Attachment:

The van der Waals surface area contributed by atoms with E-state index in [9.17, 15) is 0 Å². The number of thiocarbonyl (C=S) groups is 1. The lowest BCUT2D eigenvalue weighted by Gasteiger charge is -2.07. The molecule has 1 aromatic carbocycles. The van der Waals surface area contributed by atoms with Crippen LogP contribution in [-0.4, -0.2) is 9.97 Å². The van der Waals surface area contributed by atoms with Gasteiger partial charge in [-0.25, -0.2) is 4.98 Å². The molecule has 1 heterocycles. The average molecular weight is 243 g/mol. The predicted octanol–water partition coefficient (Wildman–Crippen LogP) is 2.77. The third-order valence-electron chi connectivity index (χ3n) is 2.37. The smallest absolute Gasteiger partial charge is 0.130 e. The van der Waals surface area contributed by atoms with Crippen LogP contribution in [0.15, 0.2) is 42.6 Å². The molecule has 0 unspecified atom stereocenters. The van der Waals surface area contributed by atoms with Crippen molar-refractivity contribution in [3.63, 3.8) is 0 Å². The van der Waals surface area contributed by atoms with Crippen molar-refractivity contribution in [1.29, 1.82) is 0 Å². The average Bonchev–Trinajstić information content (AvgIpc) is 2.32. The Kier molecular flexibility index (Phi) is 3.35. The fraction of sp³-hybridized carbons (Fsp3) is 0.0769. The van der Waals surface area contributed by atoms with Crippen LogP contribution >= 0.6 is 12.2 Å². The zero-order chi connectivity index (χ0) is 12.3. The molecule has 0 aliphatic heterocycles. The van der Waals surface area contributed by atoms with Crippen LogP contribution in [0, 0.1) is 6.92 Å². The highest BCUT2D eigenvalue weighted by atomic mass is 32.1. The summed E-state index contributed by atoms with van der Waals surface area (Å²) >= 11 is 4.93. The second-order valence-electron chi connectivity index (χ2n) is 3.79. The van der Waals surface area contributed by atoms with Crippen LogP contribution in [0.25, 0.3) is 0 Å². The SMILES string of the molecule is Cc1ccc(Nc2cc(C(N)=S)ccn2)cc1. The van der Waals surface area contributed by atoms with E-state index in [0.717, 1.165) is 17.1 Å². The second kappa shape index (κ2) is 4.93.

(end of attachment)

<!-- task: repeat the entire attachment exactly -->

The van der Waals surface area contributed by atoms with E-state index in [9.17, 15) is 0 Å². The number of thiocarbonyl (C=S) groups is 1. The lowest BCUT2D eigenvalue weighted by Gasteiger charge is -2.07. The molecule has 1 aromatic carbocycles. The van der Waals surface area contributed by atoms with Crippen LogP contribution in [-0.4, -0.2) is 9.97 Å². The van der Waals surface area contributed by atoms with Gasteiger partial charge in [-0.25, -0.2) is 4.98 Å². The molecule has 1 heterocycles. The average molecular weight is 243 g/mol. The predicted octanol–water partition coefficient (Wildman–Crippen LogP) is 2.77. The third-order valence-electron chi connectivity index (χ3n) is 2.37. The smallest absolute Gasteiger partial charge is 0.130 e. The van der Waals surface area contributed by atoms with Crippen LogP contribution in [0.15, 0.2) is 42.6 Å². The molecule has 0 unspecified atom stereocenters. The van der Waals surface area contributed by atoms with Crippen molar-refractivity contribution in [3.63, 3.8) is 0 Å². The van der Waals surface area contributed by atoms with Crippen molar-refractivity contribution in [1.29, 1.82) is 0 Å². The average Bonchev–Trinajstić information content (AvgIpc) is 2.32. The Kier molecular flexibility index (Phi) is 3.35. The fraction of sp³-hybridized carbons (Fsp3) is 0.0769. The van der Waals surface area contributed by atoms with Crippen LogP contribution >= 0.6 is 12.2 Å². The zero-order chi connectivity index (χ0) is 12.3. The molecule has 0 aliphatic heterocycles. The van der Waals surface area contributed by atoms with Crippen LogP contribution in [0, 0.1) is 6.92 Å². The highest BCUT2D eigenvalue weighted by atomic mass is 32.1. The summed E-state index contributed by atoms with van der Waals surface area (Å²) >= 11 is 4.93. The second-order valence-electron chi connectivity index (χ2n) is 3.79. The van der Waals surface area contributed by atoms with Crippen LogP contribution in [0.25, 0.3) is 0 Å². The SMILES string of the molecule is Cc1ccc(Nc2cc(C(N)=S)ccn2)cc1. The van der Waals surface area contributed by atoms with E-state index in [0.717, 1.165) is 17.1 Å². The second kappa shape index (κ2) is 4.93.